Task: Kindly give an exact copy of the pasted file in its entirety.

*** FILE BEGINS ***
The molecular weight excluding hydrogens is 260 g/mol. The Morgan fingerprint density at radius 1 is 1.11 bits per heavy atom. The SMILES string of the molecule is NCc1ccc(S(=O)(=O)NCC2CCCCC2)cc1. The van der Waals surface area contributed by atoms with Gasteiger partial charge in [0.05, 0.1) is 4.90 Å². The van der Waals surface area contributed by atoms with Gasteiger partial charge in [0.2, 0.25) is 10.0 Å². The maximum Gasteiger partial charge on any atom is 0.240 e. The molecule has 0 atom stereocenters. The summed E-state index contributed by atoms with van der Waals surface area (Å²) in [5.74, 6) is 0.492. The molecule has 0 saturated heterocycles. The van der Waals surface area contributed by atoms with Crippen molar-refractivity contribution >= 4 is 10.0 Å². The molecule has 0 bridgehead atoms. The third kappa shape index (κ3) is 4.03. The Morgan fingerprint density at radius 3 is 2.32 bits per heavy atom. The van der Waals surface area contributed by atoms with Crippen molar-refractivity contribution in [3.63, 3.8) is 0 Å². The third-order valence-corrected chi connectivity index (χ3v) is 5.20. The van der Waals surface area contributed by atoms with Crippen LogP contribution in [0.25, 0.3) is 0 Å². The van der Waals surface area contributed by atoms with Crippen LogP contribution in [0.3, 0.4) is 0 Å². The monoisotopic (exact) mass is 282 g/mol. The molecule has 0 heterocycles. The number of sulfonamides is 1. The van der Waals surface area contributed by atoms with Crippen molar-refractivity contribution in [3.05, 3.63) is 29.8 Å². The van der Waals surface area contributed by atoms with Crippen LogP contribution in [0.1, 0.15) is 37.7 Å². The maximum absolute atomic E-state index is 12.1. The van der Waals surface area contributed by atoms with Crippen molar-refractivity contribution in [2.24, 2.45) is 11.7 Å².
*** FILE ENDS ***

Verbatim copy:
The molecular weight excluding hydrogens is 260 g/mol. The Morgan fingerprint density at radius 1 is 1.11 bits per heavy atom. The SMILES string of the molecule is NCc1ccc(S(=O)(=O)NCC2CCCCC2)cc1. The van der Waals surface area contributed by atoms with Gasteiger partial charge in [0.05, 0.1) is 4.90 Å². The van der Waals surface area contributed by atoms with Gasteiger partial charge in [0.2, 0.25) is 10.0 Å². The maximum Gasteiger partial charge on any atom is 0.240 e. The molecule has 0 atom stereocenters. The summed E-state index contributed by atoms with van der Waals surface area (Å²) in [5.74, 6) is 0.492. The molecule has 0 saturated heterocycles. The van der Waals surface area contributed by atoms with Crippen molar-refractivity contribution >= 4 is 10.0 Å². The molecule has 0 bridgehead atoms. The third kappa shape index (κ3) is 4.03. The Morgan fingerprint density at radius 3 is 2.32 bits per heavy atom. The van der Waals surface area contributed by atoms with Crippen molar-refractivity contribution in [3.63, 3.8) is 0 Å². The third-order valence-corrected chi connectivity index (χ3v) is 5.20. The van der Waals surface area contributed by atoms with Crippen LogP contribution in [0.25, 0.3) is 0 Å². The van der Waals surface area contributed by atoms with Crippen LogP contribution in [0.3, 0.4) is 0 Å². The monoisotopic (exact) mass is 282 g/mol. The molecule has 0 heterocycles. The number of sulfonamides is 1. The van der Waals surface area contributed by atoms with Crippen molar-refractivity contribution in [3.05, 3.63) is 29.8 Å². The van der Waals surface area contributed by atoms with Crippen LogP contribution in [0.1, 0.15) is 37.7 Å². The maximum absolute atomic E-state index is 12.1. The van der Waals surface area contributed by atoms with Crippen molar-refractivity contribution in [2.24, 2.45) is 11.7 Å².